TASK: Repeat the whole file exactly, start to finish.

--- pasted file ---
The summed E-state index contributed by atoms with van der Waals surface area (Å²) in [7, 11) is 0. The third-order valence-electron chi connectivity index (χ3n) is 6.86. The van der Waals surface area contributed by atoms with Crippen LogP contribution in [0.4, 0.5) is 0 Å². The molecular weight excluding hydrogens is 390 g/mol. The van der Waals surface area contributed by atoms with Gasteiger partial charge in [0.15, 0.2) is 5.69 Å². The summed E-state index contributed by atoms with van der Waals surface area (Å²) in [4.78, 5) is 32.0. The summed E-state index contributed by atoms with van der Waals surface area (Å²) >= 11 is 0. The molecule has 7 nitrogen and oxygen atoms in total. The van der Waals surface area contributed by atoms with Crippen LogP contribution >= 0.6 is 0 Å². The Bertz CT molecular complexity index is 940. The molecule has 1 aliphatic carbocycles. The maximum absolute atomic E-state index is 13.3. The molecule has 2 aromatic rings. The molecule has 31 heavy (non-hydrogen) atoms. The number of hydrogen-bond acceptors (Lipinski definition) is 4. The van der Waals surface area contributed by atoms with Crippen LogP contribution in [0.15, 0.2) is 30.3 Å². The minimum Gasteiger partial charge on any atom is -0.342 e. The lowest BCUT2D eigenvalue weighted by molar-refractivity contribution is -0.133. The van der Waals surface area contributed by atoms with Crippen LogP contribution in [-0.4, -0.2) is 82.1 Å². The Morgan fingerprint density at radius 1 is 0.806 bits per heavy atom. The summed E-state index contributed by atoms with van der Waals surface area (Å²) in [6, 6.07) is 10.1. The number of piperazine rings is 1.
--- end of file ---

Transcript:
The summed E-state index contributed by atoms with van der Waals surface area (Å²) in [7, 11) is 0. The third-order valence-electron chi connectivity index (χ3n) is 6.86. The van der Waals surface area contributed by atoms with Crippen LogP contribution in [0.4, 0.5) is 0 Å². The molecular weight excluding hydrogens is 390 g/mol. The van der Waals surface area contributed by atoms with Gasteiger partial charge in [0.15, 0.2) is 5.69 Å². The summed E-state index contributed by atoms with van der Waals surface area (Å²) in [4.78, 5) is 32.0. The summed E-state index contributed by atoms with van der Waals surface area (Å²) >= 11 is 0. The molecule has 7 nitrogen and oxygen atoms in total. The van der Waals surface area contributed by atoms with Crippen LogP contribution >= 0.6 is 0 Å². The Bertz CT molecular complexity index is 940. The molecule has 1 aliphatic carbocycles. The maximum absolute atomic E-state index is 13.3. The molecule has 2 aromatic rings. The molecule has 31 heavy (non-hydrogen) atoms. The number of hydrogen-bond acceptors (Lipinski definition) is 4. The van der Waals surface area contributed by atoms with Crippen LogP contribution in [0.15, 0.2) is 30.3 Å². The minimum Gasteiger partial charge on any atom is -0.342 e. The lowest BCUT2D eigenvalue weighted by molar-refractivity contribution is -0.133. The van der Waals surface area contributed by atoms with Crippen LogP contribution in [-0.4, -0.2) is 82.1 Å². The Morgan fingerprint density at radius 1 is 0.806 bits per heavy atom. The summed E-state index contributed by atoms with van der Waals surface area (Å²) in [6, 6.07) is 10.1. The number of piperazine rings is 1.